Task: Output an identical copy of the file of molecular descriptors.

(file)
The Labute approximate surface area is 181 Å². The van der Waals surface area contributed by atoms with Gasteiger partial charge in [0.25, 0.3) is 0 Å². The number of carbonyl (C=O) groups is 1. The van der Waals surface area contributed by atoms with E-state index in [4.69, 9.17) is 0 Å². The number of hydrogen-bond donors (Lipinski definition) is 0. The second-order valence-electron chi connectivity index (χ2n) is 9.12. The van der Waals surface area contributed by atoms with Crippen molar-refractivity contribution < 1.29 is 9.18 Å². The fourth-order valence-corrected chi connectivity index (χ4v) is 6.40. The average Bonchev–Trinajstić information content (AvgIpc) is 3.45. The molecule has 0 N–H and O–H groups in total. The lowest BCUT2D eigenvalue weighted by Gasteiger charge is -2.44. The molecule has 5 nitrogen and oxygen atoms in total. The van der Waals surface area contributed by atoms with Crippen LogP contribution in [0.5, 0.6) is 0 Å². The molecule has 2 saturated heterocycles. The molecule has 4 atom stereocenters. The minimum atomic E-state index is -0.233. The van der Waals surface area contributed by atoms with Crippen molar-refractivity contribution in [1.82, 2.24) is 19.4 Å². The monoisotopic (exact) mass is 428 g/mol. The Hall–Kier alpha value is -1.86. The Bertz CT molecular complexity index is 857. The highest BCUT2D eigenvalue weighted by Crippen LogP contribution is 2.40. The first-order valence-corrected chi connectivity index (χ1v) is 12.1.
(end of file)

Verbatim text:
The Labute approximate surface area is 181 Å². The van der Waals surface area contributed by atoms with Gasteiger partial charge in [0.25, 0.3) is 0 Å². The number of carbonyl (C=O) groups is 1. The van der Waals surface area contributed by atoms with E-state index in [4.69, 9.17) is 0 Å². The number of hydrogen-bond donors (Lipinski definition) is 0. The second-order valence-electron chi connectivity index (χ2n) is 9.12. The van der Waals surface area contributed by atoms with Crippen molar-refractivity contribution < 1.29 is 9.18 Å². The fourth-order valence-corrected chi connectivity index (χ4v) is 6.40. The average Bonchev–Trinajstić information content (AvgIpc) is 3.45. The molecule has 0 N–H and O–H groups in total. The lowest BCUT2D eigenvalue weighted by Gasteiger charge is -2.44. The molecule has 5 nitrogen and oxygen atoms in total. The van der Waals surface area contributed by atoms with Crippen LogP contribution in [0.5, 0.6) is 0 Å². The molecule has 2 saturated heterocycles. The molecule has 4 atom stereocenters. The minimum atomic E-state index is -0.233. The van der Waals surface area contributed by atoms with Crippen molar-refractivity contribution in [1.82, 2.24) is 19.4 Å². The monoisotopic (exact) mass is 428 g/mol. The Hall–Kier alpha value is -1.86. The Bertz CT molecular complexity index is 857. The highest BCUT2D eigenvalue weighted by Crippen LogP contribution is 2.40. The first-order valence-corrected chi connectivity index (χ1v) is 12.1.